Skip to main content

Is Talking to Myself Normal?

From a 13 year old boy in the U.S.: So I started talking to myself when I was about 6 or 7. I’ve always felt a little bit psychic. Which has nothing to do with this I think. But everytime, a week before a loved one of mine dies, without notice. I get a dream, which I wake up crying and the dream tells me I should start treating this person right, and outta nowhere. EXACTLY a week later the person dies. On from that, I have always talked to myself.

I just had a case of talking to my self and just started wondering if it was normal. It mainly happens when I am bored and have nothing to do. I was just riding my scooter and I got bored so I talked to myself. It consisted of me acting like 4 different personalities all with a different accent. Like, the dispatcher as a british man. The fellow police officers as scottish. Just many personas. I can hop out and be normal anytime I want but is this normal? I dont know if acting like different people is normal. But sure enough, sometimes, I act like I’m people talking to each other debating about stuff, arguing, ect.

Is this normal? Is this leading to any condition? I dont think its a habit. Because when I feel like doing it, I lose sense of my surroundings and mainly focus on the conversation. I was riding my scooter while doing it and someone was sitting around the corner and I got scared when they said “Hey there!” I didnt even know they were there. Is it normal?

A: I don’t know how to explain the psychic incidents. It may be that you have exquisite powers of observation, and that you notice things unconsciously that other people don’t notice. Or it may be a “gift”. As far as I know, no one has yet explained exactly why some people seem to intuit things that others don’t.

Highly creative, imaginative people often talk to themselves. Ask anyone who writes or who is in theatre. There’s nothing wrong with it unless doing it when riding causes an accident! I suspect you might have the talent to be a novelist or screen writer. It’s something to at least explore.

I wish you well.
Dr. Marie



from Ask the Therapist http://ift.tt/2Cq163y
via IFTTT

Become a patron of The Carlisle Wellness Network. Show everyone that you think this service is worth at least a buck. Go to; http://ift.tt/2i70pBW and pledge one dollar per month and help improve the resources it takes to gather the articles you see here as well as create fresh content including interviews an podcasts. We only need one dollar per month from all of our patrons to give The Carlisle Wellness Network a bright furture in the health and wellness social media ecosystem.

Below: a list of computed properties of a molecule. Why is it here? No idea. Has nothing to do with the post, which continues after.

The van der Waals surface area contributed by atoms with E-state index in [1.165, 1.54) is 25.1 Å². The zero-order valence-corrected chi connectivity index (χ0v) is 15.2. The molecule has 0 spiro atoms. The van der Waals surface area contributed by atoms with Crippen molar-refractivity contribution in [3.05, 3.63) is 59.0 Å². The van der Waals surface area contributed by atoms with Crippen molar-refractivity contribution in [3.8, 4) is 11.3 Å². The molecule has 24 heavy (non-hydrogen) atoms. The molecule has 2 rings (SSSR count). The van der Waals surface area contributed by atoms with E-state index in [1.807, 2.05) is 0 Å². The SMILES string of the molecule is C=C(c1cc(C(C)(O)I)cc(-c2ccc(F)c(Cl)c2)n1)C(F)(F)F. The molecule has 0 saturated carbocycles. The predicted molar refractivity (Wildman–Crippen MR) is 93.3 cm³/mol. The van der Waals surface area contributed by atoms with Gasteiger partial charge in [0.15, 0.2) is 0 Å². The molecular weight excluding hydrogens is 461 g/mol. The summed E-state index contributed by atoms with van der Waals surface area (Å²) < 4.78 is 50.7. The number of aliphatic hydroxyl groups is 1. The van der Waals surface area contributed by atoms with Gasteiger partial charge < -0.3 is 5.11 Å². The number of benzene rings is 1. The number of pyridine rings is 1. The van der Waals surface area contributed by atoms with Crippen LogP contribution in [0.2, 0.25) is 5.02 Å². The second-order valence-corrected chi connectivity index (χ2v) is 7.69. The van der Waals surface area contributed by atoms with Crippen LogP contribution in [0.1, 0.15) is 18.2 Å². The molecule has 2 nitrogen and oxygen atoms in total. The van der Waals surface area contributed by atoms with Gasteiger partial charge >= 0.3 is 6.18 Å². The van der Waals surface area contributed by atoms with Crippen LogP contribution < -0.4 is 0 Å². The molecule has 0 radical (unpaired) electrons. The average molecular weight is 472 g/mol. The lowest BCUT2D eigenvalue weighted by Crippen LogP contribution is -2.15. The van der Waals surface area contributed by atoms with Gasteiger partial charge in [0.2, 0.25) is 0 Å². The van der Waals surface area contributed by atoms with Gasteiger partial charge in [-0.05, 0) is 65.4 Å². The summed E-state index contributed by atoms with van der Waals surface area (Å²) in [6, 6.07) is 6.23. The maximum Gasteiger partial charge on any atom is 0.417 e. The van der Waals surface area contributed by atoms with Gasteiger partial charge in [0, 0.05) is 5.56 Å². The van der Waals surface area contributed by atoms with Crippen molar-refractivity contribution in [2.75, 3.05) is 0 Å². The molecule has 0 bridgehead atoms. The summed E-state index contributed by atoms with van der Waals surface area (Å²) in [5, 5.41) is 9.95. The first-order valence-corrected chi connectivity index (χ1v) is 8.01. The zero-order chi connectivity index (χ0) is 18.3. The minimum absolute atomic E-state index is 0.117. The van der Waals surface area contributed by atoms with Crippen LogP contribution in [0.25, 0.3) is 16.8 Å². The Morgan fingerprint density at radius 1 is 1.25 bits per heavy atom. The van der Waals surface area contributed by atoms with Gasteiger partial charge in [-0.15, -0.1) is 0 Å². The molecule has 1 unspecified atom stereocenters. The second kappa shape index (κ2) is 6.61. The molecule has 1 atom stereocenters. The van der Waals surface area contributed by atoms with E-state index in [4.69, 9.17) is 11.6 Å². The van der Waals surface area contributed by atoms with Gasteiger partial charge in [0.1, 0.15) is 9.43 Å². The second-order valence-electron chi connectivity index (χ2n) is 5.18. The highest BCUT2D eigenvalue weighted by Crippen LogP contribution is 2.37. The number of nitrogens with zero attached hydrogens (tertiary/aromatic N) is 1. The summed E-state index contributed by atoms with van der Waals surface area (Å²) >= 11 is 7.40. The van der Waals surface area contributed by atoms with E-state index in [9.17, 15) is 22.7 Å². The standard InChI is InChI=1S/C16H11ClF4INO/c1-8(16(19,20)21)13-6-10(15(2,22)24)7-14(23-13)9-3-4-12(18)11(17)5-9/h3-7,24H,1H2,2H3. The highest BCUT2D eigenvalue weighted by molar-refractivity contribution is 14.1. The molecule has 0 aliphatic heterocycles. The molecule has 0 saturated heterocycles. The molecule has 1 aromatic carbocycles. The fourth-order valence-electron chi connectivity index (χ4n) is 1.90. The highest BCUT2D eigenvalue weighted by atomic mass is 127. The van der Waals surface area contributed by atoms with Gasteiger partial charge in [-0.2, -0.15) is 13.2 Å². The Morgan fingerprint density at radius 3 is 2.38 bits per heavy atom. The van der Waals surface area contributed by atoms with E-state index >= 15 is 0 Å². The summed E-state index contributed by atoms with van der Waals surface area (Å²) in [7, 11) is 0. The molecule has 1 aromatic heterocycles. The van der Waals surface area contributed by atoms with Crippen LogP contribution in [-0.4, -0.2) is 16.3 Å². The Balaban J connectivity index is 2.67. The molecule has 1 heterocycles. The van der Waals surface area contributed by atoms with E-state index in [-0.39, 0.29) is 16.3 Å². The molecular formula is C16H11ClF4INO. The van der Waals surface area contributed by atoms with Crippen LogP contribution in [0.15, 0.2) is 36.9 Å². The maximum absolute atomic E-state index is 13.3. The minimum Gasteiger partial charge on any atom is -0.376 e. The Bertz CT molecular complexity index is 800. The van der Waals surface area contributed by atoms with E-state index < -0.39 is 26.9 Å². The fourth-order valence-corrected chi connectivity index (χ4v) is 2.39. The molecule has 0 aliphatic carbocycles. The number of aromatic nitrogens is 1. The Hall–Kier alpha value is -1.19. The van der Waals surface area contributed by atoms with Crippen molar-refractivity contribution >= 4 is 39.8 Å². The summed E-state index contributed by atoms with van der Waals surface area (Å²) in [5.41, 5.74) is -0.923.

Comments

Popular posts from this blog

Hair Pulling, Nail Biting, Skin Peeling and Biting

All my life I’ve bitten my nails. It’s caused me a lot of trouble, especially with my bipolar mother who has always thought screaming and shouting at me (and often a smack when I was younger) would make me stop.At around 7 I also started biting and peeling the skin on my fingers which has caused a lot of social and health issues for me from being to ashamed to join in with prayers at school, to getting my fingers getting a fungal infection causing long lasting damage to my fingers.Soon after I started to pull out the tiny hairs on my legs during school assembles and by 12 I began to pull my eyebrow hair out.How can I stop doing this to myself? I don’t even realise I’m doing it half the time (I started biting the skin around my fingers just writing this and caused it to bleed a little). I’m afraid to bring this up with my parents because of how they have reacted in the past and I’m far too embarrassed to ask anyone I would typically trust. It has severally impacted how I interact with …

Painful Memories Evoke More Intense Emotions in Those With Depression

People with major depressive disorder (MDD) experience more intense negative emotions while recalling painful memories compared to non-depressed people, according to a new study published in the journal Biological Psychiatry: Cognitive Neuroscience and Neuroimaging.And although those with MDD were able to turn down their negative emotions about as well as non-depressed people, they used different brain circuits to do so.The new findings pinpoint brain differences in MDD associated with the processing of autobiographical memories — one’s memories of personal events and knowledge of one’s life — that help us develop our sense of self and guide our interactions with the world around us.“This study provides new insights into the changes in brain function that are present in major depression,” said journal editor Cameron Carter, M.D. “It shows differences in how memory systems are engaged during emotion processing in depression and how people with the disorder must regulate these systems i…

People with depression have stronger emotional responses to negative memories

People with major depressive disorder (MDD) feel more negative emotion when remembering painful experiences than people without the disorder, according to a new study. The study reports that people with MDD were able to control the negative emotions about as well as people unaffected by MDD, but used somewhat different brain circuits to do so.

from Top Health News -- ScienceDaily http://ift.tt/2D4icA6
via IFTTTBecome a patron of The Carlisle Wellness Network. Show everyone that you think this service is worth at least a buck. Go to; https://www.patreon.com/carlislewellness and pledge one dollar per month and help improve the resources it takes to gather the articles you see here as well as create fresh content including interviews an podcasts. We only need one dollar per month from all of our patrons to give The Carlisle Wellness Network a bright furture in the health and wellness social media ecosystem.